If you were given a factorial Big O Notation Example, would you be able to identify it?
As a software engineer, you must be careful not to have an algorithm with the least efficient notations.
And to avoid writing these algorithms, you need to be able to identify them.
Here’s how to spot a Factorial and Exponential Algorithm with a Big O Notation Example
In previous articles, we have covered all the notations starting from the efficient range of notations: Constants and Linear.
If you’re not sure where to start with the topic, check out: what is Big O Notation.
The graph above is a good way to picture Big O Notation complexity. This graph originates from the Big O Notation Cheat Sheet. Which is a great resource for discovering all the notations and specific algorithms that fall into each notation.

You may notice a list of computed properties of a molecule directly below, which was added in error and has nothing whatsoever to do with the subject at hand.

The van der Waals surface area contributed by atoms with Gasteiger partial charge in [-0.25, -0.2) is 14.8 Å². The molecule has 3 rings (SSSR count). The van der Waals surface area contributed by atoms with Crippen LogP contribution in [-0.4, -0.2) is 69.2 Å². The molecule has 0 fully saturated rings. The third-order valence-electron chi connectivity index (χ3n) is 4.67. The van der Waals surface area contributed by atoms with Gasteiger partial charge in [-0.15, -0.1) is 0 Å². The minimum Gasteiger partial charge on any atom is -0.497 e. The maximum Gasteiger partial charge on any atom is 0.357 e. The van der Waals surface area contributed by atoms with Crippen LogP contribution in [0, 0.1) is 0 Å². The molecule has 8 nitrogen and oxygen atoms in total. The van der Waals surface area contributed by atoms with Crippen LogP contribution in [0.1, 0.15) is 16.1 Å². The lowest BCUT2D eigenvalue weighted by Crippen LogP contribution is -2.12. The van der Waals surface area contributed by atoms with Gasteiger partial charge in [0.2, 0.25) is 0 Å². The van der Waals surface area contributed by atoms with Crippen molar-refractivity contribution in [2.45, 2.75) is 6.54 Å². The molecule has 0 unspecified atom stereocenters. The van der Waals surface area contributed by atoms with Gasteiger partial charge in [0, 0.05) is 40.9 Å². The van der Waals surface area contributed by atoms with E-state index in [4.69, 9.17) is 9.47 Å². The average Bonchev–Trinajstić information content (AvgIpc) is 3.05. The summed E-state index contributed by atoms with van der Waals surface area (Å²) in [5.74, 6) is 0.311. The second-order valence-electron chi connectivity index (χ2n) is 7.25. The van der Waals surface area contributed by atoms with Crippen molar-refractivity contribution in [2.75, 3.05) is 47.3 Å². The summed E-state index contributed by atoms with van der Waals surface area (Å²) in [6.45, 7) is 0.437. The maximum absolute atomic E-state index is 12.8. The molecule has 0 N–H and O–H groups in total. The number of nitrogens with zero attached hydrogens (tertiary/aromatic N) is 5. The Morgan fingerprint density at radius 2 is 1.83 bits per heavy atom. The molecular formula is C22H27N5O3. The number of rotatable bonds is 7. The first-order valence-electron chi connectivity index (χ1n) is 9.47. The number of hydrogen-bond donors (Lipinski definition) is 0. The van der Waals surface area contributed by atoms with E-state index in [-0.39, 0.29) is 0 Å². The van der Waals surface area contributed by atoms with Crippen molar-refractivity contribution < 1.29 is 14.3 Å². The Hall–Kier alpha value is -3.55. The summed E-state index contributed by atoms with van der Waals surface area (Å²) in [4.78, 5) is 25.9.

Looking at the chart, there are two notations pointing up vertically to the sky:
- Exponential Notation O(2^N)
- Factorial Notation O(!N)
These are notations you want to avoid at all costs.
Exponential — O(2^N)
Exponential is the second worst notation regarding efficiency.
This occurs when the amount of time/space complexity doubles as the input increases by 1.
It is best seen in a coding example using recursion, where the operation can get out of hand.
Let’s use the Fibonacci sequence to demonstrate exponential growth.
Now the code for this is simple, but the result is devastating for efficiency: